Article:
Armed with updated data showing a “robust” and growing black-bear population, the Florida Fish and Wildlife Conservation Commission is working to hold another bear hunt.
Commission Chairman Brian Yablonski on Wednesday directed staff and commissioners to prepare to discuss during a June meeting how a hunt could be managed. A commission spokeswoman said later that a decision has not been made to hold a hunt.
“There is a process of how the hunt is set up, what the quota objectives are,” Yablonski said during a commission meeting at the Wyndham Grand Jupiter at Harbourside Place in Jupiter. “There’s a ton of options out there.”
The Florida Administrative Code already includes an outline for an annual bear hunt to be held in late October, and Yablonski said it’s up to the commission to set quota numbers.
The commission in October 2015 held its first bear hunt in more than two decades as a means to slow the increase of black bears in the state and to reduce dangerous interactions between bears and humans. But the hunt was highly controversial, with opponents protesting in various parts of the state.
Jacki Lopez, the Center for Biological Diversity’s Florida director, said Wednesday opponents have “been anticipating” the commission putting the quota issue on an upcoming agenda.
Conservation groups headed by the Center for Biological Diversity and the Animal Legal Defense Fund have petitioned the federal government to approve an endangered-species protection designation for Florida black bears.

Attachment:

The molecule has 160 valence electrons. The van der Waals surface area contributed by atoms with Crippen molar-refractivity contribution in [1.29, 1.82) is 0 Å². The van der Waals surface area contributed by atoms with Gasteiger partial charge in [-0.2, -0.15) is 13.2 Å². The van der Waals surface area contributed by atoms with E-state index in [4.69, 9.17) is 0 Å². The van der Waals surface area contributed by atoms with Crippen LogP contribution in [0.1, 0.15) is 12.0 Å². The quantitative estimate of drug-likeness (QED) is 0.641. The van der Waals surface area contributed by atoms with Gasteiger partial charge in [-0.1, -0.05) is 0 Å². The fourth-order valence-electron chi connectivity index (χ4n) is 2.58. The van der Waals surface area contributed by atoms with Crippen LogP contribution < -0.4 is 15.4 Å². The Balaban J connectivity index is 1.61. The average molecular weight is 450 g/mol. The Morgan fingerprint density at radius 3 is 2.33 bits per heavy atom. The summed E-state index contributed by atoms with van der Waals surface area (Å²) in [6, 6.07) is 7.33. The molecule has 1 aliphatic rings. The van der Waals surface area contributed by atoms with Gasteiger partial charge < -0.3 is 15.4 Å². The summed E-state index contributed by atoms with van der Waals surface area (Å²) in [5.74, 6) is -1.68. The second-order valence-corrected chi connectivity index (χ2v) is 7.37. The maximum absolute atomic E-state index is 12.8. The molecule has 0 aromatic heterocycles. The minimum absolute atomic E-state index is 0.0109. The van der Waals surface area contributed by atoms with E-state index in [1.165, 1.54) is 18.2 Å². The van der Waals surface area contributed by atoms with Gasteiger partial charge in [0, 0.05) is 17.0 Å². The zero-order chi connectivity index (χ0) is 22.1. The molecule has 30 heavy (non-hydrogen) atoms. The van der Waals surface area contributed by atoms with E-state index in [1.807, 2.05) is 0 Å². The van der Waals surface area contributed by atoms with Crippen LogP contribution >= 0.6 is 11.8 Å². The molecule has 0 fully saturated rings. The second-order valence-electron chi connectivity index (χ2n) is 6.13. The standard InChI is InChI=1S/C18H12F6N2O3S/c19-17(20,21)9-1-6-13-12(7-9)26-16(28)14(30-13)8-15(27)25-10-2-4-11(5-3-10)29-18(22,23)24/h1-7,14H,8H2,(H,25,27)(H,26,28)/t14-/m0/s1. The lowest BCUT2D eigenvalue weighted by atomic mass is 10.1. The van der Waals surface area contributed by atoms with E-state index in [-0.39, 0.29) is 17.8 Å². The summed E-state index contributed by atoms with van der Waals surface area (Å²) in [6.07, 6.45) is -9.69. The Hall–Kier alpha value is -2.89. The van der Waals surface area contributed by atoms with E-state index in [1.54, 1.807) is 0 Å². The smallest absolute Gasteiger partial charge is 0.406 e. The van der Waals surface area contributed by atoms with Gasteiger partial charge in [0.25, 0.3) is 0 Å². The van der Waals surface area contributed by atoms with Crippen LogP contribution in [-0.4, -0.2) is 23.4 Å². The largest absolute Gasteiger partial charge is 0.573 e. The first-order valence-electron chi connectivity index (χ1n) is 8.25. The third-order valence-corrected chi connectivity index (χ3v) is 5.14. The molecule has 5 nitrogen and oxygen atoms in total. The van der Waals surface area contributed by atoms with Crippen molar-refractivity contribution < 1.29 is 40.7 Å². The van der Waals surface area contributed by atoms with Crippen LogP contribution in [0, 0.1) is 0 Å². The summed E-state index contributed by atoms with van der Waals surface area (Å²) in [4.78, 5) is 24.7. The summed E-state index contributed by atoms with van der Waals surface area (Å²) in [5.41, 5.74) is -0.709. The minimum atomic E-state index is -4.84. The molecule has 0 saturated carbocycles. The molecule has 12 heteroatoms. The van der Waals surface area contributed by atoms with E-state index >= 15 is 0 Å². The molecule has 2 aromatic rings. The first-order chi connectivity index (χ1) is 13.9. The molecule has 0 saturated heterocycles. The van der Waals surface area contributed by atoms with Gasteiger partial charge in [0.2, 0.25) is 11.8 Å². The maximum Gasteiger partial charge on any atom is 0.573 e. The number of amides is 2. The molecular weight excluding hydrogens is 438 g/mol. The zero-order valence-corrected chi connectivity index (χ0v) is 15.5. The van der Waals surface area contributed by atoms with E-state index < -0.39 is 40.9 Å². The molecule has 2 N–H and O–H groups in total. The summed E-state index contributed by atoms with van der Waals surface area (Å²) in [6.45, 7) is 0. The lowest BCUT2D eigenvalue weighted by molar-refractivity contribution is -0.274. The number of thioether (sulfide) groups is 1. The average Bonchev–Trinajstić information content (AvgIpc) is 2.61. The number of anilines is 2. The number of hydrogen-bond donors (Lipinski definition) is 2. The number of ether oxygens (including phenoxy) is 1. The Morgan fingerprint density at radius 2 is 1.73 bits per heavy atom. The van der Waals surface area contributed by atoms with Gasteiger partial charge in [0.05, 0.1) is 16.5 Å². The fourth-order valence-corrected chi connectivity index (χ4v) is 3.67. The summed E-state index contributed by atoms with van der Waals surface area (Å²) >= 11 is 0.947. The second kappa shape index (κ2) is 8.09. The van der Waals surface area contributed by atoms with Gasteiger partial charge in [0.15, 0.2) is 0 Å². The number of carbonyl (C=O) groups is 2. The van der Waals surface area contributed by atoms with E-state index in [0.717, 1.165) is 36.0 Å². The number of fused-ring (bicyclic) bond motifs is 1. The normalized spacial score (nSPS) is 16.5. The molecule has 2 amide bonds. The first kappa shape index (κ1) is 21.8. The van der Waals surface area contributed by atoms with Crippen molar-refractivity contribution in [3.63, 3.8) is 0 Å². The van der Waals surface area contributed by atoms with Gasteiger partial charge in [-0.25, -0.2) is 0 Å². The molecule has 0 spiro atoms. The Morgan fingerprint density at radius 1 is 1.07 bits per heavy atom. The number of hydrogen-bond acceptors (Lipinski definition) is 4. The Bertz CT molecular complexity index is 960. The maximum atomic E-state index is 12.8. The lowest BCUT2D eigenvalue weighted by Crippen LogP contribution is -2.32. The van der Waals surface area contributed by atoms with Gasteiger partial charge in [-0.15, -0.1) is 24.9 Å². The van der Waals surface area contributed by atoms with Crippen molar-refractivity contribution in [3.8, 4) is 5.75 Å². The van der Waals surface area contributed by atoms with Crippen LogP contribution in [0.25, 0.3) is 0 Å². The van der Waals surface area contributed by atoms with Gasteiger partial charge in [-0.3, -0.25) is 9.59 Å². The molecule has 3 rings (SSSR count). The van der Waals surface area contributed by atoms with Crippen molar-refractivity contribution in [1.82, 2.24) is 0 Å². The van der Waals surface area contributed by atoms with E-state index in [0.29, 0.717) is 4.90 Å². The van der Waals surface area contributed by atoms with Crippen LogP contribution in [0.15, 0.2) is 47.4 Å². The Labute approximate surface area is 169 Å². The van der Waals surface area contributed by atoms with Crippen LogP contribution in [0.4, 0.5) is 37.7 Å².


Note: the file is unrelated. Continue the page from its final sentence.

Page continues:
The commission last year set a collective “harvest objective” of 320 bears that could be killed in four parts of the state opened for the hunt. The areas were the eastern Panhandle region, which includes the northwestern Big Bend area to west of Apalachicola Bay; the South region, which includes Broward, Collier, Hendry, Lee, Miami-Dade, Monroe, and Palm Beach counties, the North region, which goes from Jacksonville west to Hamilton and Suwannee counties, and the Central region, which includes the St. Johns River watershed to the Ocala National Forest.
The quota was based on an estimated 3,000-plus bears being in the state.
A limit of one-bear-per-hunter was set. Hunting permits were sold at $100 to state residents and $300 for people from out-of-state. A total of 3,778 permits were sold. Money raised through the permits is supposed to be used for measures, such as bear-proof garbage containers, to reduce human-bear conflicts.
The 2015 hunt was projected to last up to a week. Instead the hunt was called off after two days as the bear death count quickly reached 304.
Commission officials admitted to being caught off guard by the success of the hunters.
On March 24, the commission increased the estimate of the number of bears in the state to 4,350 adults, based on survey results taken before the 2015 hunt.
The commission also estimated about 2,000 bear cubs statewide, of which about half are expected to survive into adulthood.
The bear population had been as low as 300 to 500 statewide in the 1970s, when bears were put on the state list of threatened species because of a mix of hunting and humans impacting their natural habitat. Bears were removed from the list in 2012 when a new management plan was approved.
In 2015, lawmakers increased penalties for people who repeatedly are found feeding bears not in captivity.
This year, Florida lawmakers included $500,000 to reduce human-bear conflicts in the state’s new $82 billion budget. Commission Executive Director Nick Wiley said Wednesday that the majority of the money must go to local governments with ordinances in place requiring residents and businesses to secure their trash.